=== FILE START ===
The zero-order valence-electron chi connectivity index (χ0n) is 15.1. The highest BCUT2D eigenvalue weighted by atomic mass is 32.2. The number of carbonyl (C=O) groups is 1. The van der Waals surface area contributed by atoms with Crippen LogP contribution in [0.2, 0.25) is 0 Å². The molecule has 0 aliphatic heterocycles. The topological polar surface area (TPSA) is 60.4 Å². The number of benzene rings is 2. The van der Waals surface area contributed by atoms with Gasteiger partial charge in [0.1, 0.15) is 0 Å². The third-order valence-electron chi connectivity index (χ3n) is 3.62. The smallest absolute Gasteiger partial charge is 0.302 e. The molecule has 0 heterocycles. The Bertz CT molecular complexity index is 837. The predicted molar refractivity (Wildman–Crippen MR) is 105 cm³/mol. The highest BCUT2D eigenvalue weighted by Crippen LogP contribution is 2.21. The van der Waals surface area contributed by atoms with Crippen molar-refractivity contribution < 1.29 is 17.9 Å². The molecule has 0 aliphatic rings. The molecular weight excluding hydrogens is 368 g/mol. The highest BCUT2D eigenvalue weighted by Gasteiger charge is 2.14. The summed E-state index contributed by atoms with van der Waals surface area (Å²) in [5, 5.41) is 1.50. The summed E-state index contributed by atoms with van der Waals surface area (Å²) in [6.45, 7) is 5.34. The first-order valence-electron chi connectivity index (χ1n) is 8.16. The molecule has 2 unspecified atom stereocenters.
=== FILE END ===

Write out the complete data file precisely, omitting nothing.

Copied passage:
The zero-order valence-electron chi connectivity index (χ0n) is 15.1. The highest BCUT2D eigenvalue weighted by atomic mass is 32.2. The number of carbonyl (C=O) groups is 1. The van der Waals surface area contributed by atoms with Crippen LogP contribution in [0.2, 0.25) is 0 Å². The molecule has 0 aliphatic heterocycles. The topological polar surface area (TPSA) is 60.4 Å². The number of benzene rings is 2. The van der Waals surface area contributed by atoms with Gasteiger partial charge in [0.1, 0.15) is 0 Å². The third-order valence-electron chi connectivity index (χ3n) is 3.62. The smallest absolute Gasteiger partial charge is 0.302 e. The molecule has 0 heterocycles. The Bertz CT molecular complexity index is 837. The predicted molar refractivity (Wildman–Crippen MR) is 105 cm³/mol. The highest BCUT2D eigenvalue weighted by Crippen LogP contribution is 2.21. The van der Waals surface area contributed by atoms with Crippen molar-refractivity contribution < 1.29 is 17.9 Å². The molecule has 0 aliphatic rings. The molecular weight excluding hydrogens is 368 g/mol. The highest BCUT2D eigenvalue weighted by Gasteiger charge is 2.14. The summed E-state index contributed by atoms with van der Waals surface area (Å²) in [5, 5.41) is 1.50. The summed E-state index contributed by atoms with van der Waals surface area (Å²) in [6.45, 7) is 5.34. The first-order valence-electron chi connectivity index (χ1n) is 8.16. The molecule has 2 unspecified atom stereocenters.